Luna Sol – Below The Deep


It’s been four years since Denver quartet Luna Sol powered onto the scene, with a certain amount of buzz around the fact that frontman Dave Angstrom had recruited former Hermano bandmate John Garcia as a guest on debut album Blood Moon (Cargo Records). Follow-up Below The Deep (Slush Fund Recordings/Cargo Records) continues the theme of the band’s self-styled “High Mountain Rock,” which incorporates variety into the Desert template.

Opener ‘Black Cloud’ is, well, just hands-down Heavy Rock. Brooding choruses rattle along with a booming rhythm section, Angstrom’s voice a low, sinister whisper, while the bridges are more tempered and feature fine solo work. The Queens Of The Stone Age feel is undeniable during quieter moments, but another refreshing option is the dual vocal responsibility between Angstrom and bassist Shannon Fahnestock, which lightens the path further. The ensuing title track shares a similar road, its fiery passages urgent and powerful and which push home a blistering coda.

There’s a catchiness to some of the songs here: ‘Along The Road’ is a slow, snaking groove, Angstrom’s voice gradually growing from a low croon to a throaty roar while a midriff gallops with guarded ferocity. ‘Man’s Worth Killin”, meanwhile, is a sloth-like, crushing riff machine with a nefarious Blues undercurrent that delights as it chills. ‘Sometimes We Get It Right’, however, is a more up-tempo but trite and uninspiring rocker: the choruses flaccid and bridges enlivened only by nifty soloing and Fahnestock’s vocal.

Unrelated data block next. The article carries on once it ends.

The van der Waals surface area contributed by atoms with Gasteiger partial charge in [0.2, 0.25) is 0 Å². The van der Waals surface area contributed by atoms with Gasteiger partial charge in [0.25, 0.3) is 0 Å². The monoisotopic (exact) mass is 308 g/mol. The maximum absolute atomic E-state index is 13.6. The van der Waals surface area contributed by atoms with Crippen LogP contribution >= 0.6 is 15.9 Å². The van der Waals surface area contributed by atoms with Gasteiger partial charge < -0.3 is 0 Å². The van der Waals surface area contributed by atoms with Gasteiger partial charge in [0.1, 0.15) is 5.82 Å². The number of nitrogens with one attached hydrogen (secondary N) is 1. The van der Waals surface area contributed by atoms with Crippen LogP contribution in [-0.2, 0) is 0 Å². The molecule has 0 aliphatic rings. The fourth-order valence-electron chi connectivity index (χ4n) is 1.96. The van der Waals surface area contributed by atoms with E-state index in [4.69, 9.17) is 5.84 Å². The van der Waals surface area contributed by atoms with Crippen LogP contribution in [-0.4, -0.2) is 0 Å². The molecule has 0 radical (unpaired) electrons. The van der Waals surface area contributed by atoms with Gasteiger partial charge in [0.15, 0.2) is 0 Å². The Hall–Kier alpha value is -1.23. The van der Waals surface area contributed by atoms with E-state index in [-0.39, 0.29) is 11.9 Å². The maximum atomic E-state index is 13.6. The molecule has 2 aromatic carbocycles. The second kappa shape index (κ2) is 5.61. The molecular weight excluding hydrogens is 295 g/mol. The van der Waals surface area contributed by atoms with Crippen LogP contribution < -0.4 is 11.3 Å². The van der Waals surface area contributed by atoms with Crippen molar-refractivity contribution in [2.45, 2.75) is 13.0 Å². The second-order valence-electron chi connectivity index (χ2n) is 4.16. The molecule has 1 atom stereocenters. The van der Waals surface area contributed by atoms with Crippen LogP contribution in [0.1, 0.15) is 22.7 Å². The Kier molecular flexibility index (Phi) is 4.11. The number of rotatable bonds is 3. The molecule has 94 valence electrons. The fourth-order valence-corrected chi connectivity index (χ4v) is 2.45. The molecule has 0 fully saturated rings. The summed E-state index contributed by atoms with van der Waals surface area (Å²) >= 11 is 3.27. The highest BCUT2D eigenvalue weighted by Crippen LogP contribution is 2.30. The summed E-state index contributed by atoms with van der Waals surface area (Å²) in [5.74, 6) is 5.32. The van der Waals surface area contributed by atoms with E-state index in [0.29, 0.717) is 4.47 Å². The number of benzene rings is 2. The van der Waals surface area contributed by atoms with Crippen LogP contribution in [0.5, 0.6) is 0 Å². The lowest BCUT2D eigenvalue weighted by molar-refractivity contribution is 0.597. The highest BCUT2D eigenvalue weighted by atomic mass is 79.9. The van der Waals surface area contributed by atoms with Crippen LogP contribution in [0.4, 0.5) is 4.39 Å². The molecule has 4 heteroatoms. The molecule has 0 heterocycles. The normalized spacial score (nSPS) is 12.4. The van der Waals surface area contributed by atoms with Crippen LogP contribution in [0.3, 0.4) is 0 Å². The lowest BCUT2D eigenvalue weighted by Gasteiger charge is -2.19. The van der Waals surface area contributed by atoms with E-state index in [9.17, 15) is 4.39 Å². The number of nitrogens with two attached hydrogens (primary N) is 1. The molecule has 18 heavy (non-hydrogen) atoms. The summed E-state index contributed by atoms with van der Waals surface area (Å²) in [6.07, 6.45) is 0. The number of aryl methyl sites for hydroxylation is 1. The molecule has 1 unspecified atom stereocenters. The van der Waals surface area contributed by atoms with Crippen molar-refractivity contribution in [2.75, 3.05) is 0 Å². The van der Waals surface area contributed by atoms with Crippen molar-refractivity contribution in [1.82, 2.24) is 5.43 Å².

There’s a definite improvement when tracks are graced by the full impact of Fahnestock’s rollicking bass and the steady, pacier stickwork of Justin Baier. ‘The Dying Conglomerate’, while still lacking a degree of urgency, is pushed along nicely by that burning rhythm section, while the driving rhythms and dual leads of ‘Hallelujah’ contribute to a good old-fashioned, organ-led Blues Rock gem. The band does beauty well also: ‘Mammoth Cave’ and the standout ‘Garden Of The Gods’ are akin to Audioslave power ballads, Angstrom finally letting loose with a Cornell-esque throat.

‘Wait For It’ is another pensive rocker, exploding at the chorus but underpinned deliciously by a pulverising yet steady riff, its centrepiece truly lascivious. The brief interlude ‘Sumergida’ is the sound of the sea crashing and enveloping, with a slight twang of a sitar in the distance, and this leads perfectly into closer ‘Home’: initially hypnotic and languid, the chorus fires into life with Angstrom and Fahnestock coming across like Johnny Cash and June Carter. There are some really special moments here that, fortunately for all concerned, largely outweigh the few clunky areas and which make Below The Deep a pleasing and intriguing experience.

7 / 10